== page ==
Because of the short flange distance of Fuji and Sony mirrorless, adapting lenses from another system is relatively easy. When switching to these mirrorless systems a whole range of both vintage and modern glass is at your disposal. If you want to adapt classic Leica M39 lenses or more modern glass, like the Zeiss Otus 85mm f1.4, you can do so just by using the appropriate adapter, though with modern AF, the challenges are greater.
Due to their fully electronic nature, Canon lenses are the most adaptable to mirrorless and retain most, if not all of their functionality. Third party manufacturers, like Metabones, are not licensed nor endorsed by Canon and instead they reverse-engineer the signals so that cameras like Sony A7R III or the Panasonic GH5 can understand them.
Concerning Nikon, however, AF adapters are more problematic due to their mix of electronic and mechanical components. The last several years have seen a number of Nikon AF Smart adapters come to market, but they happen to be strikingly similar. In one of his latest videos, Matt Granger shows the different adapters available and test to see which one comes out on top.
Commlite was the first company to the world’s first Nikon AF adapter, and Matt did test the pre-production model a few years back and found it completely unusable. The other two adapters on the market, the Fotodiox Fusion and Vello’s Nikon AF Adapter, appear to be just re-branded Commlite adapters with slight firmware tweaks.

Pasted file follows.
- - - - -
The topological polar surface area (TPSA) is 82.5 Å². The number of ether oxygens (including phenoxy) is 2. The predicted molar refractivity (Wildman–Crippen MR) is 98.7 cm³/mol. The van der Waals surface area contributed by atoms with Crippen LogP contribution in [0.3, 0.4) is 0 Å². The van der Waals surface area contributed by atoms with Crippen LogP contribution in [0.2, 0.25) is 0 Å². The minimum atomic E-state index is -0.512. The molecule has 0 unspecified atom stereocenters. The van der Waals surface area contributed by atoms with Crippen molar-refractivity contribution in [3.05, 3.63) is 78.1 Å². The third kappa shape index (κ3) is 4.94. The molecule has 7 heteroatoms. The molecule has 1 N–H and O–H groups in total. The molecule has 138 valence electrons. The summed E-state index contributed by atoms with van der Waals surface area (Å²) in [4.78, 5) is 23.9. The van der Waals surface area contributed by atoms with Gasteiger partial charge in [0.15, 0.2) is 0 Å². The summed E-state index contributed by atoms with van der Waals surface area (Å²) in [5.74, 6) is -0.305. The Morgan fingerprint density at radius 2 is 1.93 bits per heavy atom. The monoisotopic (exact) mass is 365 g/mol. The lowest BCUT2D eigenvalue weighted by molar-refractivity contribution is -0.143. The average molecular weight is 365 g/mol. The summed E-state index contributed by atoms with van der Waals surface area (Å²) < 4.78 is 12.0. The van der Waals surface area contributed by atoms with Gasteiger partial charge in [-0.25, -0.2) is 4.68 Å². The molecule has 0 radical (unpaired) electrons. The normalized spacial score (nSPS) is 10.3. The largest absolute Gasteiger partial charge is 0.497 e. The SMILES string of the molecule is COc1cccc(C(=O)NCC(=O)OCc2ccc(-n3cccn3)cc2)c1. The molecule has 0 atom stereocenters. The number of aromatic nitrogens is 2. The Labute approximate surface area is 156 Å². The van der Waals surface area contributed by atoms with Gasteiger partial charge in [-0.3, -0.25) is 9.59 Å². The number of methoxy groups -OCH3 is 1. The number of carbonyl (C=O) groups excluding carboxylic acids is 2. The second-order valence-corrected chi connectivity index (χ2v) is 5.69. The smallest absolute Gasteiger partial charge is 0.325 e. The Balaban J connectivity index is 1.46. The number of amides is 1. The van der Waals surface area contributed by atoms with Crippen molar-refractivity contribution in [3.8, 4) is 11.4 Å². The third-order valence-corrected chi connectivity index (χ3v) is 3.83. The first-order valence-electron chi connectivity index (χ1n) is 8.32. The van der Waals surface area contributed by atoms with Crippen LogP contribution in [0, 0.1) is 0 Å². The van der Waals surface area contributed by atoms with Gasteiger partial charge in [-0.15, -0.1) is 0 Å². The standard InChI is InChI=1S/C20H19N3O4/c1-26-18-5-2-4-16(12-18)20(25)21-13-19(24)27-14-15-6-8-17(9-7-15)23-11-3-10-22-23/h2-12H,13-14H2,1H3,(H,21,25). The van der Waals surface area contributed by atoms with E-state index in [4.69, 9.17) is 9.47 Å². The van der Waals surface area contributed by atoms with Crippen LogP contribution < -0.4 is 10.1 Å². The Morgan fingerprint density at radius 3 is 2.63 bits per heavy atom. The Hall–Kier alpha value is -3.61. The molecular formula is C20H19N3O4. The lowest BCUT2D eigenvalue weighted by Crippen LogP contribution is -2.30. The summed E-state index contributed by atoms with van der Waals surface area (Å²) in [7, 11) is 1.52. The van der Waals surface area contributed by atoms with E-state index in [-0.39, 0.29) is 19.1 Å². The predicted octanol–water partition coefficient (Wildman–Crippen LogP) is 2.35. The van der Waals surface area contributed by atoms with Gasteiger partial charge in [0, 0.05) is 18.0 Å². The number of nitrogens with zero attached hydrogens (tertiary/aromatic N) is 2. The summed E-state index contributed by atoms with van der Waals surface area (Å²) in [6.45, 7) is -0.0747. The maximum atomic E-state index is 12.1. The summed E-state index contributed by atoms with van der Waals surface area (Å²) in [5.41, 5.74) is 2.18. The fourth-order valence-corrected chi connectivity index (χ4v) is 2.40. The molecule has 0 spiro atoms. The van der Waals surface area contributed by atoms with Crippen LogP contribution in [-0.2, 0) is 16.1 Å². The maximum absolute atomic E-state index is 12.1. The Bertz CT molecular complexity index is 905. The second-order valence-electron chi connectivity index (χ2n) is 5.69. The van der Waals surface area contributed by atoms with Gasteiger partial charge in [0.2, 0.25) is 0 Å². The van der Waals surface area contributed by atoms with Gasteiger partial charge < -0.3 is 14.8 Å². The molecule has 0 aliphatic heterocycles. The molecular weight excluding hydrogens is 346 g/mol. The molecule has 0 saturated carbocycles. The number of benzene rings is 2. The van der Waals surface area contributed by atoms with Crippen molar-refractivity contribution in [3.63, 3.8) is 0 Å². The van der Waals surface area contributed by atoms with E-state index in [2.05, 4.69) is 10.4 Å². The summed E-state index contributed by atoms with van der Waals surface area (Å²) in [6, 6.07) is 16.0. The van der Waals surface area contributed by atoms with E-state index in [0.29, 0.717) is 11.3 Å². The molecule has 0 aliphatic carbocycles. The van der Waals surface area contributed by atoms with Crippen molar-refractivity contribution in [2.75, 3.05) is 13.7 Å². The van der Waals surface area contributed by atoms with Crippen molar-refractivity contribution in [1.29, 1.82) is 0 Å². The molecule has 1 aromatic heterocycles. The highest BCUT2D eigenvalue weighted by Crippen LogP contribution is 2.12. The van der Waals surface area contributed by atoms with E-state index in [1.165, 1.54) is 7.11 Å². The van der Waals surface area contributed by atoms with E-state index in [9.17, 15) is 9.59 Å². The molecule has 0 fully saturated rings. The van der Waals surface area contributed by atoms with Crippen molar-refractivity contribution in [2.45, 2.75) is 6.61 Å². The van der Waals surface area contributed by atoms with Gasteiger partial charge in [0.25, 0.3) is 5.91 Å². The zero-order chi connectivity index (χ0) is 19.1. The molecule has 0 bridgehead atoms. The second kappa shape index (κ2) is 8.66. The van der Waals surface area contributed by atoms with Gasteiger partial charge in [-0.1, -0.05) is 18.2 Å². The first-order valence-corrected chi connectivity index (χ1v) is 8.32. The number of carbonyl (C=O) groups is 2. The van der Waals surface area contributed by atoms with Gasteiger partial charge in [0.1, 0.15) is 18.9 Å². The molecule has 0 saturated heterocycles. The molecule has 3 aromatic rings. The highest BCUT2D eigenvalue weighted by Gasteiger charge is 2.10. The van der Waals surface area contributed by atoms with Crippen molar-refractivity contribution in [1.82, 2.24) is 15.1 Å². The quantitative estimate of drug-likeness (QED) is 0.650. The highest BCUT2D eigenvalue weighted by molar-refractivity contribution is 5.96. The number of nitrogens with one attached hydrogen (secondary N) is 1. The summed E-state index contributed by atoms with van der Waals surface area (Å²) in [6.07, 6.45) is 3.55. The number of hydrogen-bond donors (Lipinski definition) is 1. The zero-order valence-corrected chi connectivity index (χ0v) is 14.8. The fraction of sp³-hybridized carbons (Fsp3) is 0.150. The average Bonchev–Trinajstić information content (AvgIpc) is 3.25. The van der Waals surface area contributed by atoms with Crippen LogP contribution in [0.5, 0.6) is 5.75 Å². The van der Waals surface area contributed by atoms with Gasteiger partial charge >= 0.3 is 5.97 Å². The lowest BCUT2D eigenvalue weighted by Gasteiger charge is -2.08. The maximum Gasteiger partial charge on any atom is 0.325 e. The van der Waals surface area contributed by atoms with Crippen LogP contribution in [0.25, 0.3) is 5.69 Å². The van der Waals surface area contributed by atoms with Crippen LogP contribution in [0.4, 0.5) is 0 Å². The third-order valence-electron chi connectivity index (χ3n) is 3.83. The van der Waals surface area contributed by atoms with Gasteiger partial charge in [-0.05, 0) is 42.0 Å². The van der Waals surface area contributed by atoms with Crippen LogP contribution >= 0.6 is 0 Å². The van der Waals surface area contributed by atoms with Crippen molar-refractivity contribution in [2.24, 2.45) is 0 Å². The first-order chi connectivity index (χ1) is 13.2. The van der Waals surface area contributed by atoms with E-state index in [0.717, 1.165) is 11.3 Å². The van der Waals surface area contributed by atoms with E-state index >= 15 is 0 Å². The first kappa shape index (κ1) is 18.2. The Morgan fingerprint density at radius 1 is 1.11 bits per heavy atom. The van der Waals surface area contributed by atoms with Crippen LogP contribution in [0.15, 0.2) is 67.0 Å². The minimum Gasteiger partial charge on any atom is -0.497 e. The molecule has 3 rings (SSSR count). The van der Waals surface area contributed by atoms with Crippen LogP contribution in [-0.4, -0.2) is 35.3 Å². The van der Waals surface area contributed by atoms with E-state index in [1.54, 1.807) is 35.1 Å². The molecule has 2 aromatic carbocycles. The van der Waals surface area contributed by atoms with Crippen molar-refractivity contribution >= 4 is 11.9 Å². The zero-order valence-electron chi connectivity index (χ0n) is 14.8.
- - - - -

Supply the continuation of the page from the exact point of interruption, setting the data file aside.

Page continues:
Each adapter enables you to mount Nikon glass to a full-frame or APS-C Sony E-mount mirrorless cameras and retain ‘full’ automatic functionality, with some caveats, as demonstrated when Granger tests a series of supported and unsupported Nikon lenses with varying results.
It is interesting to see how far the technology has come to adapt lenses from other manufactures onto mirrorless bodies. With adapters from Commlite and Metabones, making the switch to mirrorless is becoming an easier choice to make. As a Nikon user myself, I am definitely interested to see what improvements can be made in the future. Let’s just hope that Fotodiox solved the issue that bricked several Sony cameras.
Additionally, since Nikon has made it public that they intend for their new mirrorless to drop by spring 2019 (which we can assume is FF), and that it will be using a new mount, it does make us wonder how much further development will come to adapting older Nikon lenses.
Check out more great material from Matt here.